Things are changing, that’s for sure. One major shift is that everyone is everyone else’s business. You have marketers that think they’re journalists, brands that act like publishers, and publishers trying to be agencies. It can seem like everyone wants to do something — anything! — other than what they’re doing.
Several advertising executives revealed their secret non-advertising dream jobs. Investment banker and ubiquitous PowerPoint slide maker Terence Kawaja, obviously feeling left out by all the fun alternative job talk, weighed in with his dream career.
But maybe different jobs aren’t all that different after all. After Percolate’s Kunur Patel argued marketers should give up on the idea of being journalists, one reader points out journalism is a business, too:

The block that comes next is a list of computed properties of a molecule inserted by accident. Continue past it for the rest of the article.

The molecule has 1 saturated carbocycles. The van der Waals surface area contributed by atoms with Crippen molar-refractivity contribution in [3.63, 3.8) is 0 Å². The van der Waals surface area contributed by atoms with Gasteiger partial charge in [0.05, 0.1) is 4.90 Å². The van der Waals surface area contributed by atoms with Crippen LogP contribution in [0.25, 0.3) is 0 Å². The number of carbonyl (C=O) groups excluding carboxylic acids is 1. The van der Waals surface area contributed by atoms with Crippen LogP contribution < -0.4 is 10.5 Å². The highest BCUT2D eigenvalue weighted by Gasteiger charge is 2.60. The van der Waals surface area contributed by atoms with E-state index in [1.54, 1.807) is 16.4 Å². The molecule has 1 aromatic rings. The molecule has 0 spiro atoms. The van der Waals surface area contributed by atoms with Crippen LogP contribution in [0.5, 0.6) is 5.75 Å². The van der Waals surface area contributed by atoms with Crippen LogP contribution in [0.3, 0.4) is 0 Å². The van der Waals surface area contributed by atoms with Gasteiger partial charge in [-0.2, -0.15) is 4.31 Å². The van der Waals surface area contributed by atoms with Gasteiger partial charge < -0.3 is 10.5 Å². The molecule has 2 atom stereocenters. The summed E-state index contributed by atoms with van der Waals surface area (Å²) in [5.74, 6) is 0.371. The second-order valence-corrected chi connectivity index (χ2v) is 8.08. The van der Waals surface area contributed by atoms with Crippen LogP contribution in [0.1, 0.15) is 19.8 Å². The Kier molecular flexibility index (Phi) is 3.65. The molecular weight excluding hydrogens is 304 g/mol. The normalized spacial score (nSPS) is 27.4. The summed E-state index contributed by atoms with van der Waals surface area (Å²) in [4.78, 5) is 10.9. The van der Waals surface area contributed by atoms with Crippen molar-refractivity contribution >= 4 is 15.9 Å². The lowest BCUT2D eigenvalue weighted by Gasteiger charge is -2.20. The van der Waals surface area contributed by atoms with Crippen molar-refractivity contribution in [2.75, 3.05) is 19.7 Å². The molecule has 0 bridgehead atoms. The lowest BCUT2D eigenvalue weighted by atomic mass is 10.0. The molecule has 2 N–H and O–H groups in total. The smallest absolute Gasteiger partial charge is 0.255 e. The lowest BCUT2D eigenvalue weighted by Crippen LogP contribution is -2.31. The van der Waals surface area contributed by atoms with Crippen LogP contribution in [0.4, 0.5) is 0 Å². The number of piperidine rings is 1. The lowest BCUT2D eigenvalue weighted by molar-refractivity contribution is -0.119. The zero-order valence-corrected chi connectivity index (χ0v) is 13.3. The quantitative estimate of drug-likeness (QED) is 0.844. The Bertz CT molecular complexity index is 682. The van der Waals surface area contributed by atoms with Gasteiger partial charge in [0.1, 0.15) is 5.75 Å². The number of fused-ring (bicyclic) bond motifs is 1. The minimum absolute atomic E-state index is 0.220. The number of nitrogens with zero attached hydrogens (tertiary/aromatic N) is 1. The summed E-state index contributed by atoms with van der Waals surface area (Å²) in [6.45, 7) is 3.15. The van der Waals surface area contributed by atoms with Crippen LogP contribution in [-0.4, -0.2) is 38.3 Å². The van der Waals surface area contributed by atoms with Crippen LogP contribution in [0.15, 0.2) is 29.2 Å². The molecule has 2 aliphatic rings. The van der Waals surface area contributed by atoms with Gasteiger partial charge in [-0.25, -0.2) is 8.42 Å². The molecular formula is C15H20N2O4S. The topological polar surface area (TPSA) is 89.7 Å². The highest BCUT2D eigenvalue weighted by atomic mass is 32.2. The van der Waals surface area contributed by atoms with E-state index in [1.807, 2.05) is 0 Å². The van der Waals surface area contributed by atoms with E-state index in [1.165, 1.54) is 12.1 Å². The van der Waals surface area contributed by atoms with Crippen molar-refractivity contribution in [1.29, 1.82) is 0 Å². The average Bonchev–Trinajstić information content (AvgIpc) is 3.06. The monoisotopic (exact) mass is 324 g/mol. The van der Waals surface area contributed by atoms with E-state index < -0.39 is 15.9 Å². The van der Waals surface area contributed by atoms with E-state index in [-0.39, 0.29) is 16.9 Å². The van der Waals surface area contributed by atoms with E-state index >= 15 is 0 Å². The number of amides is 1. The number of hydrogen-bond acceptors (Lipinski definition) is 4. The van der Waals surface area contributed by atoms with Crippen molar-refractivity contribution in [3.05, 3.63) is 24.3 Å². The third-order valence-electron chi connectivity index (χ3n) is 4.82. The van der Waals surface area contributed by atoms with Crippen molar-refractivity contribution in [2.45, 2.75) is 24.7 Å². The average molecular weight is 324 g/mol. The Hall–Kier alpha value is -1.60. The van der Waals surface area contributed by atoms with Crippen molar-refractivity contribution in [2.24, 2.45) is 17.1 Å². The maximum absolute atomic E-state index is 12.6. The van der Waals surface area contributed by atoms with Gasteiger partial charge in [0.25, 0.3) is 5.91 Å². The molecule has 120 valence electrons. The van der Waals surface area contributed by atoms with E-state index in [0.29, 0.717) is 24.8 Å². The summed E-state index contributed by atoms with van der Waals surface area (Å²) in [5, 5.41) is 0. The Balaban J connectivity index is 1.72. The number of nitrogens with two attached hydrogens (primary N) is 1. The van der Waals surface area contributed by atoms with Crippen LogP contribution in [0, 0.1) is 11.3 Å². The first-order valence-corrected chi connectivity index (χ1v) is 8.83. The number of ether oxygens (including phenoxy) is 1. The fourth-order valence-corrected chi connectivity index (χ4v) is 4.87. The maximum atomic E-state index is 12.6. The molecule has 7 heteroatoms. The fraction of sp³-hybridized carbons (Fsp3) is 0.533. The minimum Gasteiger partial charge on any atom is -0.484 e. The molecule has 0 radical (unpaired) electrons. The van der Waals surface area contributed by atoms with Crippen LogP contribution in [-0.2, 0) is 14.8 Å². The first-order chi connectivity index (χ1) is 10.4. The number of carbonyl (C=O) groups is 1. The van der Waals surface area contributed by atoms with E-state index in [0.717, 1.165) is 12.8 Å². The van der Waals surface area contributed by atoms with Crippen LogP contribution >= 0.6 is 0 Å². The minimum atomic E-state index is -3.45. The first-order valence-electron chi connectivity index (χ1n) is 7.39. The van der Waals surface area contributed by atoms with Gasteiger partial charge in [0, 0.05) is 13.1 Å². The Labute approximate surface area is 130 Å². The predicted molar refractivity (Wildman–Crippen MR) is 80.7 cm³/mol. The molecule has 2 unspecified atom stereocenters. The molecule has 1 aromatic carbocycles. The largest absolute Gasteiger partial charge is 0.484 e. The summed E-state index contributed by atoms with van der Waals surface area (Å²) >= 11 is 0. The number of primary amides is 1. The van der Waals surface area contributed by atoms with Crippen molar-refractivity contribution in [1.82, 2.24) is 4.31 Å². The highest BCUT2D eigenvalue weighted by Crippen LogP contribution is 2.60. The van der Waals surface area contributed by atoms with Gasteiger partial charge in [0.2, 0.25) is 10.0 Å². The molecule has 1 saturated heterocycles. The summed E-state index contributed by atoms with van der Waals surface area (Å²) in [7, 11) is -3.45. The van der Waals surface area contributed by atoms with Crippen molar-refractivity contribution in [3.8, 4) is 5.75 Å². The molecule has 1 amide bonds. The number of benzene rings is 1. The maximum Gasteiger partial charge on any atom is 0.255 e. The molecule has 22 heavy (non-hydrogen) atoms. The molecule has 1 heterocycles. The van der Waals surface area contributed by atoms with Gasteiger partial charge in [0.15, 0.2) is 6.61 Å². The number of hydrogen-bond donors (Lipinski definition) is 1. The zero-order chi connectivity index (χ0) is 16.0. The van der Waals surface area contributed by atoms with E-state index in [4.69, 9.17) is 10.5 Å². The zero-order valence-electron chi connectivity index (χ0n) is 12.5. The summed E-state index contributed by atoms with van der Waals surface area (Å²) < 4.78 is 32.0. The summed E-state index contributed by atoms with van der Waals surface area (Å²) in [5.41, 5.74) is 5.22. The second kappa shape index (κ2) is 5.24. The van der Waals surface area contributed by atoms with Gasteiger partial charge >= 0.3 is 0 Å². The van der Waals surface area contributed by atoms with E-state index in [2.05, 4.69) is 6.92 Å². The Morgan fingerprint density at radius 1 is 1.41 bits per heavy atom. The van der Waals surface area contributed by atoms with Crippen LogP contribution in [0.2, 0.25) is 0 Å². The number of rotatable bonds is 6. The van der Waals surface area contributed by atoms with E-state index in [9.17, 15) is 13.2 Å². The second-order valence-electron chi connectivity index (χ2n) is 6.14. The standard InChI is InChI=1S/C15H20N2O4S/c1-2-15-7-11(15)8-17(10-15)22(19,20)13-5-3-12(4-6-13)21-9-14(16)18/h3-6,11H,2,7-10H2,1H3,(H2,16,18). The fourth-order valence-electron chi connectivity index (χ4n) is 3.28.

After all, it can be difficult to communicate across groups. We saw that as publishers gave their beef about agencies, most of the responses pertained to digital dealings. Edward Boches, chief innovation officer at Mullen, cried foul.
Relationships are, however, without a doubt hard. In the end, some decide they’re just not worth the trouble. That’s the case with brands that are moving their social strategy in-house rather than continue agency relationships. Ah, but the solo life is a hard one — and lonely to boot.
Content Marketing Strategist Joe Pulizzi explains that going it alone is a resource sink. It just doesn’t add up.
I believe the big challenge is not in developing compelling content for a media company…it’s the fact that the “agency” business is a completely different business model for a publisher. It requires heavy account management and client service that, sadly, most publishers simply don’t have. When I talk to publishers about the issue, we soon realize that they don’t have the current human resources to get these types of jobs done right.
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